The Deep End

Buggery, blackmail, murder. What's a mom to do? That's the question Margaret Hall (Tilda Swinton), a parent of three, asks herself in The Deep End, a supple, stealthy thriller. Margaret's life in California revolves around caring for her Lake Tahoe house and her kids. Her husband, a Navy man, is away on duty. Margaret's hands really get full when she learns that her teenage son Beau (Jonathan Tucker) is not only gay but indulging in sweaty sodomy (there are videotapes to prove it) with much older Darby Reese (Josh Lucas), a sleazebag club owner in Reno, Nevada. One night, Darby visits Beau at home. We hear them fight in the boathouse. But all we see in the a.m. — thanks to crafty Scott McGehee and David Siegel, the film's co-screenwriters and co-directors — is what Margaret sees: Darby's body lying bloody on the beach, his chest bashed in with an anchor.

ithout talking to Beau, Margaret takes action. She drags the body into a motorboat, dumps it in the lake and returns home. Watching Swinton is an amazement. The striking British actress (Orlando, Edward II) plays this American mother as a mix of velvet and iron. Even when blackmailer Alek Spera (Goran Visnjic of ER) rubs the sodomy video in her face, Margaret takes care of her own. She even brings out a sensitive side in Alek. Visnjic invests his role with charm and a credible humanity. A lesser movie could never survive this romantic twist. But in adapting Elisabeth Sanxay Holding's novel The Blank Wall (Max Ophuls filmed the story in 1949 as The Reckless Moment with Joan Bennett as the mother and James Mason as the blackmailer), McGehee and Siegel create something uniquely their own. As in their 1993 debut feature, Suture, they blend all the elements of filmmaking — special praise to Giles Nuttgens' crisp camerawork — into a seamless whole. The Deep End springs surprises that entertain and provoke.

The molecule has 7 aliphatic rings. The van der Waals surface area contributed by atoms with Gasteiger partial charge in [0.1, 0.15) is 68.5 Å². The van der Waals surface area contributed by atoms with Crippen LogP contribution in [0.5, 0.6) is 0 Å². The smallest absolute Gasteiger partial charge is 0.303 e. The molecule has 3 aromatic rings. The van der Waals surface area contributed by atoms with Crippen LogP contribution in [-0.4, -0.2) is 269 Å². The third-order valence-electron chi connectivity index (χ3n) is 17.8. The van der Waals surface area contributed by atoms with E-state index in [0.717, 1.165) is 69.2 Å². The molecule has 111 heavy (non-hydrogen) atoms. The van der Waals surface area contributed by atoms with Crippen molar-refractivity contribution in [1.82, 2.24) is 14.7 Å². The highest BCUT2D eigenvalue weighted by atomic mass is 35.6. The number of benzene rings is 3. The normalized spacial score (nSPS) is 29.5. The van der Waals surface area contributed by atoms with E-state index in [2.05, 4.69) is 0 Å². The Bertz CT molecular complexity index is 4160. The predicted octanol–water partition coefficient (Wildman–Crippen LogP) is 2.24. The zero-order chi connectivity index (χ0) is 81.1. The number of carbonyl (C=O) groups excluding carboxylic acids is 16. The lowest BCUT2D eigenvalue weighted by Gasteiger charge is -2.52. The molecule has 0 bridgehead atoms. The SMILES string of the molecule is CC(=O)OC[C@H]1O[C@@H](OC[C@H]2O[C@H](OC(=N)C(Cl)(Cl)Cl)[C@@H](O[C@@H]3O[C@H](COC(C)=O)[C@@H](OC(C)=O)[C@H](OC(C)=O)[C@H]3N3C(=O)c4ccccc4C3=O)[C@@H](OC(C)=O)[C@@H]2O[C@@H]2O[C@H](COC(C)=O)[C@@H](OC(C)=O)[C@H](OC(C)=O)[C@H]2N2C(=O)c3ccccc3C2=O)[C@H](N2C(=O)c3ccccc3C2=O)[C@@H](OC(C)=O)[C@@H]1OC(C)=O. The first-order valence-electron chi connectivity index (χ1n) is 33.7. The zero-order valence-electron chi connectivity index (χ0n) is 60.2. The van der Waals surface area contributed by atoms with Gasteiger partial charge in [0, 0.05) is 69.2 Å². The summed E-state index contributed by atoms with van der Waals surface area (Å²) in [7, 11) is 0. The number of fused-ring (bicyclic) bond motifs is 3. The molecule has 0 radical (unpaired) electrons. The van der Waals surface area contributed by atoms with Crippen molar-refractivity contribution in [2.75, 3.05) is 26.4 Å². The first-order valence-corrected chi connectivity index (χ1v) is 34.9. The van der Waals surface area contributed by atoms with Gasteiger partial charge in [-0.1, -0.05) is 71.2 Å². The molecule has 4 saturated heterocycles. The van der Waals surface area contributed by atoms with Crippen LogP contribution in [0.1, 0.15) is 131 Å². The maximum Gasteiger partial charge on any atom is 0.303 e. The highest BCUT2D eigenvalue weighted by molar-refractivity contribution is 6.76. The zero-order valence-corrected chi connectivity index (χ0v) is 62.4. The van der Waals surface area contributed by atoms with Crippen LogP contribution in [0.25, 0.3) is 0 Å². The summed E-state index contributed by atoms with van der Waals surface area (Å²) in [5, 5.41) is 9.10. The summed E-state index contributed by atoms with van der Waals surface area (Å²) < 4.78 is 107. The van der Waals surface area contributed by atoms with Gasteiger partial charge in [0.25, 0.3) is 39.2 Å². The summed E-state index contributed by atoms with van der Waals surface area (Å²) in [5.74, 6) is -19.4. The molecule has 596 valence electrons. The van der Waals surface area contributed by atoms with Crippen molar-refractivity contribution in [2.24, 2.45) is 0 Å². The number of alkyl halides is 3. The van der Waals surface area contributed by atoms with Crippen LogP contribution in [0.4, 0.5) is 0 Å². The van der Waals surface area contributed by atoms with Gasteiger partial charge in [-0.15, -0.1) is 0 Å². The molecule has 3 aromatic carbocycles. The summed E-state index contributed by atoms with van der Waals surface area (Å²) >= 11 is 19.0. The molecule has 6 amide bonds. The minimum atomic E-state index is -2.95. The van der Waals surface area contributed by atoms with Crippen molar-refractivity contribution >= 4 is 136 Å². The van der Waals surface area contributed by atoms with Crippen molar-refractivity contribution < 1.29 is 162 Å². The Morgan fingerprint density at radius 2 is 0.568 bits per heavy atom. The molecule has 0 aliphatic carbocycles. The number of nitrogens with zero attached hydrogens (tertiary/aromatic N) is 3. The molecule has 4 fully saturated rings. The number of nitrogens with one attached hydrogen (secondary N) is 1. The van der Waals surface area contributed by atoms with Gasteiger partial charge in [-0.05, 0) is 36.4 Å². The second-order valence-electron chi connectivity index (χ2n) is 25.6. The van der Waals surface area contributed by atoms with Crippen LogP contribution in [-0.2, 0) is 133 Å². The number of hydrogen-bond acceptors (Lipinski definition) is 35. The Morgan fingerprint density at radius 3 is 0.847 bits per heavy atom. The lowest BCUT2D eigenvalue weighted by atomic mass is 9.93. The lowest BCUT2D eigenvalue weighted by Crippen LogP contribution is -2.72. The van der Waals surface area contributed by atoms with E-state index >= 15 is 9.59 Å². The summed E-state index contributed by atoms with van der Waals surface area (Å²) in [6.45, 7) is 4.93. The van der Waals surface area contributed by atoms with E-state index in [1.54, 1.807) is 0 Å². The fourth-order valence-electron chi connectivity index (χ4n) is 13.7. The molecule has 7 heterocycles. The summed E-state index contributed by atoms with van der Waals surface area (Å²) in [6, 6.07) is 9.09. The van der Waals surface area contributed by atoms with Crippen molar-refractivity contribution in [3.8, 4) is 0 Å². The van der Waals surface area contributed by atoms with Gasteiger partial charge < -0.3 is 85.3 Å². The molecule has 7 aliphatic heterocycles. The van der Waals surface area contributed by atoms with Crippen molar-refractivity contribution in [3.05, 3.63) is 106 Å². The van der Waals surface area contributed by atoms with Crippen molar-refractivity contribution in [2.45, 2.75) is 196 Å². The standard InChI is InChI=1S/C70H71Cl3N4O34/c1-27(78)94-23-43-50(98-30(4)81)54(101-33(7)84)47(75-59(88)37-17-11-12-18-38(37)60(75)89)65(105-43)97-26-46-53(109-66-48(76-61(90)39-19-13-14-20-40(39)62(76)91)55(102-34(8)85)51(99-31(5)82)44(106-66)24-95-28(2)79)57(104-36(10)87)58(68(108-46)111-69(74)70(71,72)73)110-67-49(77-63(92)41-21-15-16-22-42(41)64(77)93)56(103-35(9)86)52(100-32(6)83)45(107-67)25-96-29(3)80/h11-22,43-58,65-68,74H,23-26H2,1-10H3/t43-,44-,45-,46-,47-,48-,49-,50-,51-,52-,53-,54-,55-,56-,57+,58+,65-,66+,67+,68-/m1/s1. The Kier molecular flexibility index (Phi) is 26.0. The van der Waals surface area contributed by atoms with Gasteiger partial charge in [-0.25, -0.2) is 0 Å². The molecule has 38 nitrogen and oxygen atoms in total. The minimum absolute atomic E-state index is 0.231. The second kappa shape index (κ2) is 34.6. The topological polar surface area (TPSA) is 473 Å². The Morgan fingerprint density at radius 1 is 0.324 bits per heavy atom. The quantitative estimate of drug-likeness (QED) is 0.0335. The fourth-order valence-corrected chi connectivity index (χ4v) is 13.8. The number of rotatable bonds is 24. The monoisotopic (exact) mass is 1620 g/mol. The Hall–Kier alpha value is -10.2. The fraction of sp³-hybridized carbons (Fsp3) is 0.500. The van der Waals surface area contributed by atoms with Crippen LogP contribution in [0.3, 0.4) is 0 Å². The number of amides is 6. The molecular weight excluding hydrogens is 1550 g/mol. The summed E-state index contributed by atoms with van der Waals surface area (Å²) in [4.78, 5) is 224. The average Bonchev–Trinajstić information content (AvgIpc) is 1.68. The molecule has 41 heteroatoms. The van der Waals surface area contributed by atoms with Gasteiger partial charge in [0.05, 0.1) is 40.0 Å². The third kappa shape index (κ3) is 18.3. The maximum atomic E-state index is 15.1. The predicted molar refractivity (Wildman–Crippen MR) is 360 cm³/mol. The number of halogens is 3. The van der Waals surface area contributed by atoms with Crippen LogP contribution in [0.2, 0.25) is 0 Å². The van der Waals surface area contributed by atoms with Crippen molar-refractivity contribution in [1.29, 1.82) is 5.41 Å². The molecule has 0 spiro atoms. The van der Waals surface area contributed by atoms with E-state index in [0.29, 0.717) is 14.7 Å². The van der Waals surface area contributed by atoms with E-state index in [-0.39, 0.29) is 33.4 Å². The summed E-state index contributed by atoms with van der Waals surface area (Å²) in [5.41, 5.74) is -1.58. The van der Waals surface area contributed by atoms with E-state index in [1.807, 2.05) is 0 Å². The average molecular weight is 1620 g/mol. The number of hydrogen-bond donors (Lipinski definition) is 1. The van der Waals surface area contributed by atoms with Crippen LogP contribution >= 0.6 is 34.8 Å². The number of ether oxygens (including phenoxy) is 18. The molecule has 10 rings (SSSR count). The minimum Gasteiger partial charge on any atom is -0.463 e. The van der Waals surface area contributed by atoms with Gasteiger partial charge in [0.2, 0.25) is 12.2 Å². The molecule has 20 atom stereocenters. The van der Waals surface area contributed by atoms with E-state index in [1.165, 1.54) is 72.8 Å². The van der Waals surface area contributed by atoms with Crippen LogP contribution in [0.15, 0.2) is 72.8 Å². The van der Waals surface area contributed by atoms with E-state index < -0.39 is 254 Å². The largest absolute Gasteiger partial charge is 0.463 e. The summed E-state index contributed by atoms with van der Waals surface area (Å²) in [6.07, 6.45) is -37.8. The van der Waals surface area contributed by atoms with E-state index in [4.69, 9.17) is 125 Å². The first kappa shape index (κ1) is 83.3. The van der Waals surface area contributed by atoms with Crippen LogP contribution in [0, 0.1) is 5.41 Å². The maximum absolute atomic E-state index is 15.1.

From The Archives Issue 228: December 16, 1976